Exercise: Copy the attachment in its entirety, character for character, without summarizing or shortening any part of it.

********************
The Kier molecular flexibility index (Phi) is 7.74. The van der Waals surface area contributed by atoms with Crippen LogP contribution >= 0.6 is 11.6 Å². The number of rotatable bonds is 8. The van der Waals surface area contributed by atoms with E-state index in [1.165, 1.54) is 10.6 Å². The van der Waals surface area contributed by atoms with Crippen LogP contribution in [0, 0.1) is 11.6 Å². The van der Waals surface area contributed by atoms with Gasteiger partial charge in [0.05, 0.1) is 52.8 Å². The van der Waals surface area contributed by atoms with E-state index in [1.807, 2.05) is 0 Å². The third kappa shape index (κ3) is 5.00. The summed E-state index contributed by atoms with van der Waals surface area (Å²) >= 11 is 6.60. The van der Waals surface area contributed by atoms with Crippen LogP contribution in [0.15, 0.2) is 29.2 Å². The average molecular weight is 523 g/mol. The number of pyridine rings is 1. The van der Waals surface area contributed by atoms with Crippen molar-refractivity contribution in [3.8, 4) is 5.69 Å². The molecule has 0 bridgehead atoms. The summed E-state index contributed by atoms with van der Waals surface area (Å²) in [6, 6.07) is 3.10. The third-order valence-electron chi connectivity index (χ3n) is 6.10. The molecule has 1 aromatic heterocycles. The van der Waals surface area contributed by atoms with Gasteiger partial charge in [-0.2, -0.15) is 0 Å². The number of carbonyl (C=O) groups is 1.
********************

The Kier molecular flexibility index (Phi) is 7.74. The van der Waals surface area contributed by atoms with Crippen LogP contribution >= 0.6 is 11.6 Å². The number of rotatable bonds is 8. The van der Waals surface area contributed by atoms with E-state index in [1.165, 1.54) is 10.6 Å². The van der Waals surface area contributed by atoms with Crippen LogP contribution in [0, 0.1) is 11.6 Å². The van der Waals surface area contributed by atoms with Gasteiger partial charge in [0.05, 0.1) is 52.8 Å². The van der Waals surface area contributed by atoms with E-state index in [1.807, 2.05) is 0 Å². The third kappa shape index (κ3) is 5.00. The summed E-state index contributed by atoms with van der Waals surface area (Å²) >= 11 is 6.60. The van der Waals surface area contributed by atoms with Crippen LogP contribution in [0.15, 0.2) is 29.2 Å². The average molecular weight is 523 g/mol. The number of pyridine rings is 1. The van der Waals surface area contributed by atoms with Crippen molar-refractivity contribution in [3.8, 4) is 5.69 Å². The molecule has 0 bridgehead atoms. The summed E-state index contributed by atoms with van der Waals surface area (Å²) in [6, 6.07) is 3.10. The third-order valence-electron chi connectivity index (χ3n) is 6.10. The molecule has 1 aromatic heterocycles. The van der Waals surface area contributed by atoms with Gasteiger partial charge in [-0.2, -0.15) is 0 Å². The number of carbonyl (C=O) groups is 1.